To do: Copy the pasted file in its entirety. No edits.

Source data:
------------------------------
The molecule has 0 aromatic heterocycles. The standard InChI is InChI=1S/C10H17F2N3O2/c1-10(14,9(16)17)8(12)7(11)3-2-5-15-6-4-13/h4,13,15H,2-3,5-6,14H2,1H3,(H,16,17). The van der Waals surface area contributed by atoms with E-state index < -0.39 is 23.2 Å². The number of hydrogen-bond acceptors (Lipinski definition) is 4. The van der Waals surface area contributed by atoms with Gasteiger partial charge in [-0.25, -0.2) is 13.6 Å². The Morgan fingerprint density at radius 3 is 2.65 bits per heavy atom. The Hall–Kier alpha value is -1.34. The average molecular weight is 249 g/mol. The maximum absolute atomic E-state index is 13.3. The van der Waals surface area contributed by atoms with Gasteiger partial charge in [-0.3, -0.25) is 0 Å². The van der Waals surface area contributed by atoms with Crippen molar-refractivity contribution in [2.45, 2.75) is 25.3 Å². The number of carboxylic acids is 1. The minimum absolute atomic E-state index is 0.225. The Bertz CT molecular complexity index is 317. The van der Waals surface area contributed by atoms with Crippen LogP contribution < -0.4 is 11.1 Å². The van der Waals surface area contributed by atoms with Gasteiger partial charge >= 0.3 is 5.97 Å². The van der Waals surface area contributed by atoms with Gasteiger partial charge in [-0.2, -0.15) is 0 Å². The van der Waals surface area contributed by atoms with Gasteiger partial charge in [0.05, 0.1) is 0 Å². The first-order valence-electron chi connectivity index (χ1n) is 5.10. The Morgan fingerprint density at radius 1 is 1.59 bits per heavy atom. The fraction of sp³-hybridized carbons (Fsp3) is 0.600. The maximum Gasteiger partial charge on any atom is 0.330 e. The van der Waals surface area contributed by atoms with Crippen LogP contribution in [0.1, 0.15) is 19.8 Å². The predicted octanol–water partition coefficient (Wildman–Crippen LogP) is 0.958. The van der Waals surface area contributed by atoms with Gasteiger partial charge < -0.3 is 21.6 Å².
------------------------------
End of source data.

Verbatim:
The molecule has 0 aromatic heterocycles. The standard InChI is InChI=1S/C10H17F2N3O2/c1-10(14,9(16)17)8(12)7(11)3-2-5-15-6-4-13/h4,13,15H,2-3,5-6,14H2,1H3,(H,16,17). The van der Waals surface area contributed by atoms with E-state index < -0.39 is 23.2 Å². The number of hydrogen-bond acceptors (Lipinski definition) is 4. The van der Waals surface area contributed by atoms with Gasteiger partial charge in [-0.25, -0.2) is 13.6 Å². The Morgan fingerprint density at radius 3 is 2.65 bits per heavy atom. The Hall–Kier alpha value is -1.34. The average molecular weight is 249 g/mol. The maximum absolute atomic E-state index is 13.3. The van der Waals surface area contributed by atoms with Gasteiger partial charge in [-0.3, -0.25) is 0 Å². The van der Waals surface area contributed by atoms with Crippen molar-refractivity contribution in [2.45, 2.75) is 25.3 Å². The number of carboxylic acids is 1. The minimum absolute atomic E-state index is 0.225. The Bertz CT molecular complexity index is 317. The van der Waals surface area contributed by atoms with Crippen LogP contribution < -0.4 is 11.1 Å². The van der Waals surface area contributed by atoms with Gasteiger partial charge >= 0.3 is 5.97 Å². The van der Waals surface area contributed by atoms with Gasteiger partial charge in [-0.2, -0.15) is 0 Å². The van der Waals surface area contributed by atoms with Gasteiger partial charge in [0.05, 0.1) is 0 Å². The first-order valence-electron chi connectivity index (χ1n) is 5.10. The Morgan fingerprint density at radius 1 is 1.59 bits per heavy atom. The fraction of sp³-hybridized carbons (Fsp3) is 0.600. The maximum Gasteiger partial charge on any atom is 0.330 e. The van der Waals surface area contributed by atoms with Crippen LogP contribution in [0.1, 0.15) is 19.8 Å². The predicted octanol–water partition coefficient (Wildman–Crippen LogP) is 0.958. The van der Waals surface area contributed by atoms with Gasteiger partial charge < -0.3 is 21.6 Å².